Gender might be defined as a social role and group identity you take on which is influenced most significantly in most people by their sex. So most people pick from one of the two massively dominant genders, wind up pretty content about it, and have organs matching everyone else in their camp.

But what if you have testes and breasts? And hormone levels pretty much in between the standard man and the standard woman? You might end up legally forced to adopt an 'official' sex based on your chromosome data or what went on your birth certificate, perhaps, but does that help you pick a gender? Does that actually reflect your sex? Probably not. Do you identify more with another sex? What about another gender? If you want to change over, how much will you do and what changes are possible?

The organs you have, the hormone levels you have, and how you feel about them all affect what sex you become and what gender you select. People who aren't comfortable being a traditional man or woman and sleeping with the opposite are simply trying to work out all the permutations and nomenclature now that they're somewhat more free to do so.

If a given person is polite about it and doesn't expect you to memorize a bunch of fluid terms to use for them or coddle their sexuality more than you would anyone else, just let it be and don't worry about the variety of possibilities. They'll work themselves out and they aren't likely to affect you. If they're a dick or an irrational activist about it, and there's plenty of those also, just ignore them and/or fight to keep them from defining your life any more than you're allowed to define theirs.

You can look into the definitions in any Women's or Gender Studies website; or you can ignore it for now and simply be a decent human being to the people you meet, ignoring their chosen combination unless they step on your own rights.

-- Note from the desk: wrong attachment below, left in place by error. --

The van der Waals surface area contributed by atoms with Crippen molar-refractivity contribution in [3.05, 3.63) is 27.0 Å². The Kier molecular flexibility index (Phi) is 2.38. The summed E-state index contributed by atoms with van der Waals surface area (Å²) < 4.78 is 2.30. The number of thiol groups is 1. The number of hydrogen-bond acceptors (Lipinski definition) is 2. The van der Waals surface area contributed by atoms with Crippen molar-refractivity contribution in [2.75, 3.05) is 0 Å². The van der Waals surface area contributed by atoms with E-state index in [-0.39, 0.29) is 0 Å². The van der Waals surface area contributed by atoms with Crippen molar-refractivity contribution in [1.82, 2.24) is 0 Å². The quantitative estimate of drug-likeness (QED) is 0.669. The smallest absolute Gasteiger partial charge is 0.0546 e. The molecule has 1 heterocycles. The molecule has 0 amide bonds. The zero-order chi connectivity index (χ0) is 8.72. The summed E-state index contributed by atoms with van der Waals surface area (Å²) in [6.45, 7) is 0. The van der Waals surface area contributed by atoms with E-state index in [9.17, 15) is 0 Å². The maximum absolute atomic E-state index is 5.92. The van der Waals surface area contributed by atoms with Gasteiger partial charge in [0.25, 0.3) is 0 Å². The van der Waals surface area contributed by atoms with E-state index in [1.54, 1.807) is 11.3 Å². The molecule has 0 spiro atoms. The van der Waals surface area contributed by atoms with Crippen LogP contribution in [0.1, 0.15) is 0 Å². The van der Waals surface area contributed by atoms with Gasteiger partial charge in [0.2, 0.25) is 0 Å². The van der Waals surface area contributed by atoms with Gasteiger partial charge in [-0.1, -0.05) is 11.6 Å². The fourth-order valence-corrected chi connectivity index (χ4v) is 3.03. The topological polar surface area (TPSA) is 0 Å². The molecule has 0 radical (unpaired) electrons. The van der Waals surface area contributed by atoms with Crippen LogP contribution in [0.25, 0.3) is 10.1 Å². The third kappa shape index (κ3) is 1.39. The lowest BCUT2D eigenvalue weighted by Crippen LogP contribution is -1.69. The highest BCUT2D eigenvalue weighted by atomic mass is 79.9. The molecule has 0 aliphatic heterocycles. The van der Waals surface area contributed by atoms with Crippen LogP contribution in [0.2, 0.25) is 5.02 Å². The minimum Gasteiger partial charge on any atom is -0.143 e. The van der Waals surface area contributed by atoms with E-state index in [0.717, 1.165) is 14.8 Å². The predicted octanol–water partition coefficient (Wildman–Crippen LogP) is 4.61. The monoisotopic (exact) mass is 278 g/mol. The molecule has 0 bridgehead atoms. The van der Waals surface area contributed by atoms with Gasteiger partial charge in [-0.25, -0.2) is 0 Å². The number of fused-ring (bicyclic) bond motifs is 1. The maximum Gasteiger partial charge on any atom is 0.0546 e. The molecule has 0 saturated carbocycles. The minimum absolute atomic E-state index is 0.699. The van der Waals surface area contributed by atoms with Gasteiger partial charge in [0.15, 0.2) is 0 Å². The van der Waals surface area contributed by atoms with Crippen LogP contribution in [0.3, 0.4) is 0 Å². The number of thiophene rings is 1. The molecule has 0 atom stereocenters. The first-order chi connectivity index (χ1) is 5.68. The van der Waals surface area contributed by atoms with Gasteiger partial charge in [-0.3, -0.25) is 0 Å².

Comment: Re:The title says it all. (Score 1) 2219

by dkleinsc (#46185587) Attached to: Slashdot Tries Something New; Audience Responds!

Also, it's worth noting that this response from timothy was written only after a fairly serious effort to replace slashdot.org with something better (as noted in both our sigs). The suits are thinking something along the lines of "We're going to lose to a competitor! Do something!" and decided that we'd trust timothy more than some PR flak. Of course, the fact that they'd think that indicates to me that they do not know their community - timothy is actually one of the less-respected "editors".

Comment: Re:There's no need for a new bill ... (Score 4, Insightful) 535

by dkleinsc (#46153601) Attached to: US Democrats Introduce Bill To Restore Net Neutrality

What the ISPs really want is all the benefits of being a common carrier without any of the responsibilities. And that's exactly what they got with the Net Neutrality ruling. Given that AT&T is in the running for the top campaign donor in the country, it's unlikely that will change anytime soon (Seriously, it would be easier to list the politicians not on the take from AT&T).

Comment: Re:It's incredibly frustrating... (Score 4, Insightful) 535

by dkleinsc (#46153505) Attached to: US Democrats Introduce Bill To Restore Net Neutrality

And then I won't want my hard earned money going to poor people like I was.

Also, if the government didn't force me to give any of my money to those people, then I'd be rich.

(Seriously, a lot of people think that this is the only effect of government programs designed to help poor people, even when they know people who are benefiting from those programs.)

Comment: Re:And A Rebuttal (Score 1) 360

by dkleinsc (#46151365) Attached to: Why Games Should Be In the Public Domain

There's another argument here as well: If you've made a really successful game, but the copyright is going to run out before you retire, you'll be more motivated to make a second successful game because you know your gravy train is going to dry up. And yes, that works for all kinds of copyrighted things: For example, many one-hit wonders happily call it quits because that's good enough, rather than trying to write more hits.

Comment: Better Austin Powers reference (Score 1) 202

by dkleinsc (#46150621) Attached to: Many Lasers Become One In Lockheed Martin's 30 kW Laser Weapon

Gentlemen, phase three. We place a giant "laser" on the moon. Let me demonstrate. ... The laser is powerful enough to destroy every city on the planet at will. We'll turn the moon into what I like to call a "Death Star". ... Since my "Death Star" laser was invented by the noted Cambridge physicist, Dr. Parsons. I thought we'd name it in his honor - the Alan Parsons Project.

Old programmers never die, they just branch to a new address.